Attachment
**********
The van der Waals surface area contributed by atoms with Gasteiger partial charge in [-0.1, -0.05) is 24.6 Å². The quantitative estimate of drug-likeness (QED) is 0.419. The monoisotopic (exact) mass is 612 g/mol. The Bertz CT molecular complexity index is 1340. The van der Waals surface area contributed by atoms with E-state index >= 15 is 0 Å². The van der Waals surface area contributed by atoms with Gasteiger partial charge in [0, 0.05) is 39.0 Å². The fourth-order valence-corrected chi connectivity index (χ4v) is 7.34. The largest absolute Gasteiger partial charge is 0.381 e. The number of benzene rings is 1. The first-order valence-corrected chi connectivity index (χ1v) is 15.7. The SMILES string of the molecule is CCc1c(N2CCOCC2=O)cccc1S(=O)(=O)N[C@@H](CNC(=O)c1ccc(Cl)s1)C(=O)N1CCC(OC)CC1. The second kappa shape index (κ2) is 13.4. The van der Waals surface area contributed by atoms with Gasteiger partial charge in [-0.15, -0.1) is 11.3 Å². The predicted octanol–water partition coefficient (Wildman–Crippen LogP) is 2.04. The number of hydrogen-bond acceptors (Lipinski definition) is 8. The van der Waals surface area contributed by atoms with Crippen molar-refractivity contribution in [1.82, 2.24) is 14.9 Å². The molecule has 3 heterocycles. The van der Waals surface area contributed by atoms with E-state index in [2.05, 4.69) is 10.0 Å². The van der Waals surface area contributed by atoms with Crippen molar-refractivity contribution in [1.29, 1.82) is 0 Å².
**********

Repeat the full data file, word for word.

The van der Waals surface area contributed by atoms with Gasteiger partial charge in [-0.1, -0.05) is 24.6 Å². The quantitative estimate of drug-likeness (QED) is 0.419. The monoisotopic (exact) mass is 612 g/mol. The Bertz CT molecular complexity index is 1340. The van der Waals surface area contributed by atoms with E-state index >= 15 is 0 Å². The van der Waals surface area contributed by atoms with Gasteiger partial charge in [0, 0.05) is 39.0 Å². The fourth-order valence-corrected chi connectivity index (χ4v) is 7.34. The largest absolute Gasteiger partial charge is 0.381 e. The number of benzene rings is 1. The first-order valence-corrected chi connectivity index (χ1v) is 15.7. The SMILES string of the molecule is CCc1c(N2CCOCC2=O)cccc1S(=O)(=O)N[C@@H](CNC(=O)c1ccc(Cl)s1)C(=O)N1CCC(OC)CC1. The second kappa shape index (κ2) is 13.4. The van der Waals surface area contributed by atoms with Gasteiger partial charge in [-0.15, -0.1) is 11.3 Å². The predicted octanol–water partition coefficient (Wildman–Crippen LogP) is 2.04. The number of hydrogen-bond acceptors (Lipinski definition) is 8. The van der Waals surface area contributed by atoms with Crippen molar-refractivity contribution in [1.82, 2.24) is 14.9 Å². The molecule has 3 heterocycles. The van der Waals surface area contributed by atoms with E-state index in [2.05, 4.69) is 10.0 Å². The van der Waals surface area contributed by atoms with Crippen molar-refractivity contribution in [1.29, 1.82) is 0 Å².